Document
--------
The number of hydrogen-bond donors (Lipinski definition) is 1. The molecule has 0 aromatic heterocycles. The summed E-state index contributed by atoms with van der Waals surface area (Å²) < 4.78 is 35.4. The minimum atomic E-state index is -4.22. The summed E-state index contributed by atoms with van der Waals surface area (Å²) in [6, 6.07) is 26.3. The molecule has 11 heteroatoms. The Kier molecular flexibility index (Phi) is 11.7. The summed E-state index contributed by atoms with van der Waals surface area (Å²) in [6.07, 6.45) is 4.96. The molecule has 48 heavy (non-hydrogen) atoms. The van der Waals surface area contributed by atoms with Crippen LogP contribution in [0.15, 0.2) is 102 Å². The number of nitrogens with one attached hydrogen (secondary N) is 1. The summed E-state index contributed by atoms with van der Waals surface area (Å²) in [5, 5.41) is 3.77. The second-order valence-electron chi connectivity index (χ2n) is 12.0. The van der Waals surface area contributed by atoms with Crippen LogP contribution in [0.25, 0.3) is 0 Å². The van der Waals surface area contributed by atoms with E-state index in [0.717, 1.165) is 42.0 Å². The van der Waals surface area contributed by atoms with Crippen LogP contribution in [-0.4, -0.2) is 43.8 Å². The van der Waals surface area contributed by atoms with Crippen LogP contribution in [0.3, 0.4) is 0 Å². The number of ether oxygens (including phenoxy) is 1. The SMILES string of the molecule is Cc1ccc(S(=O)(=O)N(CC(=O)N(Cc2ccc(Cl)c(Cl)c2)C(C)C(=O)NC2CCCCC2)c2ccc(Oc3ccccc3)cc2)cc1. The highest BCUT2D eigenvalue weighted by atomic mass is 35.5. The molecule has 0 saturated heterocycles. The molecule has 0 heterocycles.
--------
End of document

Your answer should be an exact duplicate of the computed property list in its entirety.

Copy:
The number of hydrogen-bond donors (Lipinski definition) is 1. The molecule has 0 aromatic heterocycles. The summed E-state index contributed by atoms with van der Waals surface area (Å²) < 4.78 is 35.4. The minimum atomic E-state index is -4.22. The summed E-state index contributed by atoms with van der Waals surface area (Å²) in [6, 6.07) is 26.3. The molecule has 11 heteroatoms. The Kier molecular flexibility index (Phi) is 11.7. The summed E-state index contributed by atoms with van der Waals surface area (Å²) in [6.07, 6.45) is 4.96. The molecule has 48 heavy (non-hydrogen) atoms. The van der Waals surface area contributed by atoms with Crippen LogP contribution in [0.15, 0.2) is 102 Å². The number of nitrogens with one attached hydrogen (secondary N) is 1. The summed E-state index contributed by atoms with van der Waals surface area (Å²) in [5, 5.41) is 3.77. The second-order valence-electron chi connectivity index (χ2n) is 12.0. The van der Waals surface area contributed by atoms with Crippen LogP contribution in [0.25, 0.3) is 0 Å². The van der Waals surface area contributed by atoms with E-state index in [0.717, 1.165) is 42.0 Å². The van der Waals surface area contributed by atoms with Crippen LogP contribution in [-0.4, -0.2) is 43.8 Å². The van der Waals surface area contributed by atoms with Crippen LogP contribution in [0.3, 0.4) is 0 Å². The number of ether oxygens (including phenoxy) is 1. The SMILES string of the molecule is Cc1ccc(S(=O)(=O)N(CC(=O)N(Cc2ccc(Cl)c(Cl)c2)C(C)C(=O)NC2CCCCC2)c2ccc(Oc3ccccc3)cc2)cc1. The highest BCUT2D eigenvalue weighted by atomic mass is 35.5. The molecule has 0 saturated heterocycles. The molecule has 0 heterocycles.